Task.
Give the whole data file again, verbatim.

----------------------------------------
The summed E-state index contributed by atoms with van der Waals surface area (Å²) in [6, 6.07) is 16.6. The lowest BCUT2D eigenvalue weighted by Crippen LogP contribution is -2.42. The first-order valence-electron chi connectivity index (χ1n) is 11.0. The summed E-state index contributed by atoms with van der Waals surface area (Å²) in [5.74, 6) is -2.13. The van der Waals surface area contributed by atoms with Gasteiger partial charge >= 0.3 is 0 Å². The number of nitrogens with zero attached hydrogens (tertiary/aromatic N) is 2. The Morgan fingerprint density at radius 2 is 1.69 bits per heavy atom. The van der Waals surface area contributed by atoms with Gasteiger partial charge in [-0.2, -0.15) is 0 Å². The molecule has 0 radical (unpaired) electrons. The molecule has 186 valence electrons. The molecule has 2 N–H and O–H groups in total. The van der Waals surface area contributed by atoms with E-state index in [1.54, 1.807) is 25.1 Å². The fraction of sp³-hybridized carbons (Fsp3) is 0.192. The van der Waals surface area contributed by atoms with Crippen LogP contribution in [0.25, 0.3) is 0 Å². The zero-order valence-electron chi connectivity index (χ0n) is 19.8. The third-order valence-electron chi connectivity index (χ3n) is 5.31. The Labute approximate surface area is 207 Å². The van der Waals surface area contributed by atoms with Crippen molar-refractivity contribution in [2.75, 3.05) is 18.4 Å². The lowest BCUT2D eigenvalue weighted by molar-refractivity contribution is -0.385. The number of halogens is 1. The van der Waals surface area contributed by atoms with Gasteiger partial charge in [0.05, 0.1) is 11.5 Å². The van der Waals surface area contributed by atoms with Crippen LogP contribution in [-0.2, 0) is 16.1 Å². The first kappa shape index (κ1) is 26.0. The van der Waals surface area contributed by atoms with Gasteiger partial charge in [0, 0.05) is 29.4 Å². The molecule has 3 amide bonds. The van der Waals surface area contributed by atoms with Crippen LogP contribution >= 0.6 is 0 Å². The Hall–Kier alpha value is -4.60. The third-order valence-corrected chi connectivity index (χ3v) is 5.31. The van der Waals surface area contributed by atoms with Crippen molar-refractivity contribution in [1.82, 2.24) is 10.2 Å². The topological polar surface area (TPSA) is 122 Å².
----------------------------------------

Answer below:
The summed E-state index contributed by atoms with van der Waals surface area (Å²) in [6, 6.07) is 16.6. The lowest BCUT2D eigenvalue weighted by Crippen LogP contribution is -2.42. The first-order valence-electron chi connectivity index (χ1n) is 11.0. The summed E-state index contributed by atoms with van der Waals surface area (Å²) in [5.74, 6) is -2.13. The van der Waals surface area contributed by atoms with Gasteiger partial charge >= 0.3 is 0 Å². The number of nitrogens with zero attached hydrogens (tertiary/aromatic N) is 2. The Morgan fingerprint density at radius 2 is 1.69 bits per heavy atom. The van der Waals surface area contributed by atoms with Gasteiger partial charge in [-0.2, -0.15) is 0 Å². The molecule has 0 radical (unpaired) electrons. The molecule has 186 valence electrons. The molecule has 2 N–H and O–H groups in total. The van der Waals surface area contributed by atoms with E-state index in [1.54, 1.807) is 25.1 Å². The fraction of sp³-hybridized carbons (Fsp3) is 0.192. The van der Waals surface area contributed by atoms with Crippen LogP contribution in [0.25, 0.3) is 0 Å². The zero-order valence-electron chi connectivity index (χ0n) is 19.8. The third-order valence-electron chi connectivity index (χ3n) is 5.31. The Labute approximate surface area is 207 Å². The van der Waals surface area contributed by atoms with Crippen molar-refractivity contribution in [2.75, 3.05) is 18.4 Å². The lowest BCUT2D eigenvalue weighted by molar-refractivity contribution is -0.385. The number of halogens is 1. The van der Waals surface area contributed by atoms with Gasteiger partial charge in [0.05, 0.1) is 11.5 Å². The van der Waals surface area contributed by atoms with Crippen LogP contribution in [-0.2, 0) is 16.1 Å². The first kappa shape index (κ1) is 26.0. The van der Waals surface area contributed by atoms with Gasteiger partial charge in [0, 0.05) is 29.4 Å². The molecule has 3 amide bonds. The van der Waals surface area contributed by atoms with Crippen LogP contribution >= 0.6 is 0 Å². The Hall–Kier alpha value is -4.60. The third-order valence-corrected chi connectivity index (χ3v) is 5.31. The van der Waals surface area contributed by atoms with Crippen molar-refractivity contribution in [1.82, 2.24) is 10.2 Å². The topological polar surface area (TPSA) is 122 Å².